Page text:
On the Prevaricating Politesse of Paul Reiser

This year there are two major anniversaries for comedian Paul Reiser (b. 1956): 40 years since his cinematic debut in Barry Levinson’s Diner (1982) and 30 years since the launch of his popular sit-com Mad About You (1992-1999).

My buddies and I were Juniors in high school when Diner came out, and we were fanatics about it, as of course we would be, with its true, hilarious portrait of male camaraderie in Baltimore in the late ’50s. We watched the movie countless times together, and its soundtrack, by way of car cassette players, became part of the soundtrack of our lives, even though the songs were all 20-25 years old at the time. Every key cast member of Diner went on to bigger things, and it should not have been surprising that Reiser, whose part was slightly smaller than those of fellow castmates, would be among those who did. But note who’s missing from this photo:

We have Mickey Rourke, Steve Guttenberg, Daniel Stern, Kevin Bacon (the only one of the cast I’ve met in person), and Tim Daly. Why no Paul Reiser? Well, if you think about it, the other five guys have character arcs, little stories, mostly related to love, romance, sex, and marriage. Reiser’s character, Modell, is almost like a Greek chorus. He hangs out with them, he’s a constant presence, he makes funny remarks and observations, but we don’t really know what he’s got going on besides the hang-outs.

And yet, WHAT a presence, right? In fact, when I think of the movie nowadays, HE’S what I remember primarily, and I often forget some of the other guys are even in it! For the record, I especially loved Rourke and Stern at the time, but only after Reiser, whose persona was already fully formed at that early date. The guys in the cast largely ad libbed their schtick and Reiser’s personality is so strong, it made such an impression, that after a little exposure to him, even to this day, I find myself falling into his indelible speech patterns. His trademark comic character is wishy-washy, indirect, non-confrontational, indecisive, and considerate to a fault — infuriatingly so for those who have to deal with him. He’s the “are you gonna eat that?” guy who drives his friends up the wall, because he won’t just ask for what he wants. The other side of that is passive aggressiveness. There are times when his character is in conflict with someone else, and his verbal strategies tend to be sarcasm and irony and facetiousness, as opposed to head-on argument. And his rhythms: he often starts one sentence, and then gets diverted into several subsequent directions. And while brainy, he has a very down to earth, working class manner that is also very appealing.

Before Diner, Reiser had been involved in college theatre and worked the stand-up clubs. After it though, he got cast in major movies like Beverly Hills Cop (1984), Aliens (1986), and Beverly Hills Cop II (1987) and TV spots on shows like Carson and Letterman. In 1987 he starred in a comedy special called Paul Reiser: Out on a Whim directed by Carl Gottlieb. That same year he landed his first sitcom My Two Dads, with Greg Evigan of B.J. and the Bear. Unlike Heather Has Two Mommies (but LIKE Two and a Half Men), it was somehow NOT about a pair of gay fathers. In the case of the Reiser show, it’s about two men raising a kid because they’re not sure which one is the biological father, which in its own way was pretty racy for the ’80s. The show ran until 1990.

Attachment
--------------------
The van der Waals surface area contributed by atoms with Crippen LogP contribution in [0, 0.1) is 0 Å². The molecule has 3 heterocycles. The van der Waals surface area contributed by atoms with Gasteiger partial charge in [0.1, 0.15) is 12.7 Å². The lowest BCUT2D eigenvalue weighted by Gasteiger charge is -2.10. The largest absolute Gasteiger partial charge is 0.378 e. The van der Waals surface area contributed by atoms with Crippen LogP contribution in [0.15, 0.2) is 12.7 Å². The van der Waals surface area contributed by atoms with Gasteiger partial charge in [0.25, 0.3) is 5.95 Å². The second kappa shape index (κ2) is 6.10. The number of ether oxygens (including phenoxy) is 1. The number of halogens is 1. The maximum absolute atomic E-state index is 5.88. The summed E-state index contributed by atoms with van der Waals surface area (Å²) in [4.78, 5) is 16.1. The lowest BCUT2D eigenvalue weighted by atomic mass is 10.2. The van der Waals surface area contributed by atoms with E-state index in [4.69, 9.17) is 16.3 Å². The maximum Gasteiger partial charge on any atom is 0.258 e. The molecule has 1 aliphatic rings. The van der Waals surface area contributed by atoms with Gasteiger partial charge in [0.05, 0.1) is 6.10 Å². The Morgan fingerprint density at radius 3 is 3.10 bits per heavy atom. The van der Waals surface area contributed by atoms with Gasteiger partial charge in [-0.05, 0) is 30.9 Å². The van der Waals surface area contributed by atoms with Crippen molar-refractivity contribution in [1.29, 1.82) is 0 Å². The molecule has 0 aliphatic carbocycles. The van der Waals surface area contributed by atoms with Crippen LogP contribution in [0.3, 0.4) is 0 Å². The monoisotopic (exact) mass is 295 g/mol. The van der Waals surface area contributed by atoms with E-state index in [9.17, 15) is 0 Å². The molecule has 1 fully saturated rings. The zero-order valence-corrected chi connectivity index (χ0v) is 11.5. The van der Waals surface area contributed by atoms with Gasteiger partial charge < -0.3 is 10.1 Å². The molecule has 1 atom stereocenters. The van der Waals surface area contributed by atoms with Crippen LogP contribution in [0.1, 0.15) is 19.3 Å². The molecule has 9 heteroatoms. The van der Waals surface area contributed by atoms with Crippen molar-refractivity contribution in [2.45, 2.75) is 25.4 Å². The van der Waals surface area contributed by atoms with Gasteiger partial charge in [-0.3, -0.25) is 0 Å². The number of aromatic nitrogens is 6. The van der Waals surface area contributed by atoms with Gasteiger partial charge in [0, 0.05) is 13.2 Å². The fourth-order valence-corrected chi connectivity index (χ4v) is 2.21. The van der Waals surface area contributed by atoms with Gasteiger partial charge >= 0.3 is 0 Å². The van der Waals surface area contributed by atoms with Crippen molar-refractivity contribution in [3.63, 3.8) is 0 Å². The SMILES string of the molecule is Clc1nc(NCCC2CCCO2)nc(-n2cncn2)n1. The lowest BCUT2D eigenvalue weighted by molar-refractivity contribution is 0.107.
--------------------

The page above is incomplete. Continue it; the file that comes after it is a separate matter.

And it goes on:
Most actors and comedians would think they were doing pretty well to have been on a sit-com that lasted three whole seasons. But Reiser went on to top that many times over with the critically and popularly acclaimed rom-com sit-com Mad About You (1992-99, with a brief sequel series in 2019). I’ve always loved the subtle wordplay in the title: the young married couple at the center are passionately in love, but they also argue a lot. Hey, they’re New Yorkers! Helen Hunt, whom I first knew about as a child star in the ’70s (e.g., Swiss Family Robinson), gave as good as she got as Reiser’s wife, and the pair had a crackling chemistry that fueled the show through seven seasons, aided by superlative writing on both the comedy and dramatic fronts. Reiser not only co-created the show but he co-wrote the theme song! Of the supporting cast, Richard Kind’s is the most recognizable face, though a pre-Friends Lisa Kudrow plays a hilarious waitress named Ursula in two dozen episodes (who turns out to be the sister of her character on Friends). Other recurring guests included Hank Azaria, Steven Wright, Jerry Adler, Carol Burnett, Jeff Garlin etc.

I spent a lot of time with Mad About You during the pandemic, which along with Seinfeld and some other shows originally aired during a period my TV watching had been kind of sporadic, so I’m only just catching up with a lot of excellence that happened during my own lifetime. The show is a classic. It totally holds up — it ain’t no laughtrack laughing at unfunny jokes, like about 80% of them are. But there’s been plenty of terrific contemporary stuff to watch him in too, from his terrifying part on Stranger Things (2017-2019), to his more characteristic stint as Cy Feuer on Fosse/Verdon (2019), and his part as Kate McKinnon’s dad in The Spy Who Dumped Me (2018). Yes, Paul Reiser is now in the Louis Zorich role. See what happens?

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For more on show biz history, please see No Applause, Just Throw Money: The Book That Made Vaudeville FamousFor more on classic comedy and early film history, please read Chain of Fools: Silent Comedy and Its Legacies from Nickelodeons to Youtube